Human beings aren’t the only animals that need sleep. Other mammals do too, and scientists have found that many animals, including even insects and worms, regularly enter inactive states that look like sleep.
Neuroscientists have evidence that sleep plays a central role in the function of the brain. Sleep is known to be involved in clearing metabolic wastes from the brain, contribute to regulating the immune system, and is involved in the changes to the brain that happen during learning and the creation of memories. That’s why the discovery that animals without brains sleep too came as a surprise to researchers.
In 2017 a group based in the United States reported that jellyfish regularly enter a sleep-like state of inactivity, from which it is hard to arouse them. In 2020 another team, from Japan, reported a similar discovery in related animals called hydra. Hydra and jellyfish are both part of an animal group called cnidarians.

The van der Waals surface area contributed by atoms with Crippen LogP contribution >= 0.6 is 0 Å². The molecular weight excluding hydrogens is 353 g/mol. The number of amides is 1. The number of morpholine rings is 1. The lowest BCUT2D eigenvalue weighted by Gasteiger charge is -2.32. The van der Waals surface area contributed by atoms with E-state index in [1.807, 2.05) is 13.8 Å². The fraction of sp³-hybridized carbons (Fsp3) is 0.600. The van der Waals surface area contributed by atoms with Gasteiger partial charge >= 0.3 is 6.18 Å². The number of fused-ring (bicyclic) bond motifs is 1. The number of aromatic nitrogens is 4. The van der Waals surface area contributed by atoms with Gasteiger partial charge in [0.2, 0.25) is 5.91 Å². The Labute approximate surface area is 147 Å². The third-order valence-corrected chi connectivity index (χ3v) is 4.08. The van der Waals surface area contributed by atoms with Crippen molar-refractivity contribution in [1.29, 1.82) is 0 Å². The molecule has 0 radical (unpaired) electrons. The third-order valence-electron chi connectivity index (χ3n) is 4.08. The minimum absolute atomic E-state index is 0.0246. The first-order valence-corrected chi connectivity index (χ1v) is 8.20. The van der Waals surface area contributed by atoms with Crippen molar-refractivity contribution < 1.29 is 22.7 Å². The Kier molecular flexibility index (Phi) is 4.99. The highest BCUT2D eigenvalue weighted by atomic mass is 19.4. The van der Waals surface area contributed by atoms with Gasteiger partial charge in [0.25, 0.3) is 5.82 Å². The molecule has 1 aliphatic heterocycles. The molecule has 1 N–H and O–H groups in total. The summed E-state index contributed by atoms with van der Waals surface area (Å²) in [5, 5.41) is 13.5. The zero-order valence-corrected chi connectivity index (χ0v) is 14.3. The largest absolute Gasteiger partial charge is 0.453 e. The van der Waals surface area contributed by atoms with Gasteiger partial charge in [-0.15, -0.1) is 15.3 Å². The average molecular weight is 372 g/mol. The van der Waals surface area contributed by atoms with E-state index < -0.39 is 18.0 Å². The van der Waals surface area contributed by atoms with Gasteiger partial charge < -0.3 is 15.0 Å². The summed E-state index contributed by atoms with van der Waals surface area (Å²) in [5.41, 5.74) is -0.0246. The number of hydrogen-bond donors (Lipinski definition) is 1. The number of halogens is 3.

Cnidarians are simple animals whose bodies are controlled by a nerve network without a central brain. Though they lack a brain, the nerve cells of cnidarians are much like ours, and the hydra researchers found some important physiological similarities between hydra sleep and human sleep.
They showed that substances like melatonin, which promote sleep in humans, also do so in hydra. They also found that some of the genes involved in sleep regulation in humans perform similar jobs in hydra.
What this tells us is that sleep and presumably some of its functions are important for all animals, even if they don’t have a brain. The basic molecular mechanisms for sleep probably evolved long before brains and centralized nervous systems.